The Australian National University has been ranked 25 in the world and the highest ranked Australian university by the QS Top Universities rankings.
ANU Acting Vice-Chancellor, Professor Margaret Harding, said the ranking reflected the quality of the University’s staff, and their commitment to excellence in teaching and research.
“Rankings are imperfect measures, and move around year to year, but they do tell you the company you are keeping. It is great to be alongside other great universities of the world like the National University of Singapore (22), Ecole normale supérieure, Paris (24), Duke University (equal 25) the University of California, Berkeley (27),” Professor Harding said.
“It is the energy and quality of ANU staff and students that is reflected in our international reputation for excellence. Every day at ANU, people do extraordinary things that change the world for the better.
“In the past week, Dr Steve Lee from our Research School of Engineering won a Eureka Prize for science for inventing a cheap lens that can convert a smart phone into a microscope. Costing less than a cent each, the lenses will potentially revolutionise science and medicine in developing countries and remote areas.”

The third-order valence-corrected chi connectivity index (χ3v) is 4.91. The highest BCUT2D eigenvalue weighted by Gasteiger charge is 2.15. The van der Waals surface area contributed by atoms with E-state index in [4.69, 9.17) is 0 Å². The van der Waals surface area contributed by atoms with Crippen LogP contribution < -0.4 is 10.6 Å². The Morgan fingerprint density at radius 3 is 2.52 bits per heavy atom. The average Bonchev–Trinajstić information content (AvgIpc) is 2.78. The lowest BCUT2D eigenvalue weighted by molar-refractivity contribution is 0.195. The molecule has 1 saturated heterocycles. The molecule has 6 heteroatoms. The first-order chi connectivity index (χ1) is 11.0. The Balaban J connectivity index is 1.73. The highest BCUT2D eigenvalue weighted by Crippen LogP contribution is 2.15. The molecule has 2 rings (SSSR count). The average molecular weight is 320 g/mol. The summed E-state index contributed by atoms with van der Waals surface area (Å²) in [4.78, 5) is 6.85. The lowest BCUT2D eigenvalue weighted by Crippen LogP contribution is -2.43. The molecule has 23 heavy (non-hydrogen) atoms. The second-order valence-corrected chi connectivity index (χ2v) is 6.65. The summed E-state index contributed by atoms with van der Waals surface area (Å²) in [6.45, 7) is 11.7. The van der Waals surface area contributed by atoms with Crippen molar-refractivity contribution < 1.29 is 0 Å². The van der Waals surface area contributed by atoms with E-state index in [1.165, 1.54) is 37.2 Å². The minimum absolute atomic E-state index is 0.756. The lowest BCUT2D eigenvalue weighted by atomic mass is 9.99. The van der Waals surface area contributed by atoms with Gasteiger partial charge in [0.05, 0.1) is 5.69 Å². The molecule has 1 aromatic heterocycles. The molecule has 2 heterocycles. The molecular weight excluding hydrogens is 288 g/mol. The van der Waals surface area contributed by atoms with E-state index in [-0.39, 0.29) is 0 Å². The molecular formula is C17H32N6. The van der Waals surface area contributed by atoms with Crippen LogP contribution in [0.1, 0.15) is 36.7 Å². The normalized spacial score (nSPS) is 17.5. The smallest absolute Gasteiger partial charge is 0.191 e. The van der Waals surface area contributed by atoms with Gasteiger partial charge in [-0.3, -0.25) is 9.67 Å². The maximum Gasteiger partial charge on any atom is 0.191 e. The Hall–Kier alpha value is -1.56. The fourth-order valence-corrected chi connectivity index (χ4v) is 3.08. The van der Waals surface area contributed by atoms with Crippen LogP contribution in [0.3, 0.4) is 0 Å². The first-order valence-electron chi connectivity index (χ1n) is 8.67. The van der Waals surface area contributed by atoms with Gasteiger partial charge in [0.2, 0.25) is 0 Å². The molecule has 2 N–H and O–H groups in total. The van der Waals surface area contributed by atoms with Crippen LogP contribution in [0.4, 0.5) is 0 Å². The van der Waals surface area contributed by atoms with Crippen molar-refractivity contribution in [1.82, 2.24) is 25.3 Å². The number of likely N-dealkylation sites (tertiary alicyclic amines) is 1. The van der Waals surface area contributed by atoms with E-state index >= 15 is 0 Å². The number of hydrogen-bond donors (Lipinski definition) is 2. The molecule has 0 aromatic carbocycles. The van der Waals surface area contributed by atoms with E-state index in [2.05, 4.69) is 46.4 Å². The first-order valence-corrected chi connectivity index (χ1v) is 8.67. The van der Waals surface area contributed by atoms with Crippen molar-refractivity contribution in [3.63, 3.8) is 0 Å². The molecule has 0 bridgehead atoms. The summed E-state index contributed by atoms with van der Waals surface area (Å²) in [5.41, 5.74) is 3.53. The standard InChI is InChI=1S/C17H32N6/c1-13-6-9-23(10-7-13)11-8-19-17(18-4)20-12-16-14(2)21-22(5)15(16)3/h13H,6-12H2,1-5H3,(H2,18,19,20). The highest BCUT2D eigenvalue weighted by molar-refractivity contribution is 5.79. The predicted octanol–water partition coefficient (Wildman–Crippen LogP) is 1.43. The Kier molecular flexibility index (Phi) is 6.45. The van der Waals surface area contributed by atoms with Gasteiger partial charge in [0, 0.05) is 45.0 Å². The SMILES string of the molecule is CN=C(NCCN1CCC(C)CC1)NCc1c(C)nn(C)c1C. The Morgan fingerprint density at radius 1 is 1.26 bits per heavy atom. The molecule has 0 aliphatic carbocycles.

Professor Harding said the international nature of the University was a fundamental element in its global reputation.
“ANU brings Canberra to the world and the world to Canberra.
“That global nature carries across our teaching and research, from Nobel Prize winning research in astronomy and medical science, to hosting world leaders, including most recently the Prime Minister of Japan, Shinzo Abe.
“This week, the ANU School of Music is hosting 11 of the world’s most talented young pianists at the Australian International Chopin Piano Competition.
“ANU remains committed to attracting outstanding staff and students and producing graduates who become leaders in their field.”
QS also ranks fourteen subject areas at ANU in the top 20 in the world, including Politics (7), Geography (11), Linguistics (11), Environmental Studies (=12), Earth and Marine Sciences (=12), Philosophy (13), Modern Languages (=14), Sociology (=14), History and Archaeology (15), Law and Legal Studies (15), Computer Science and Information Systems (17), Economics and Econometrics (18), Agriculture and Forestry (20), and Mathematics (20).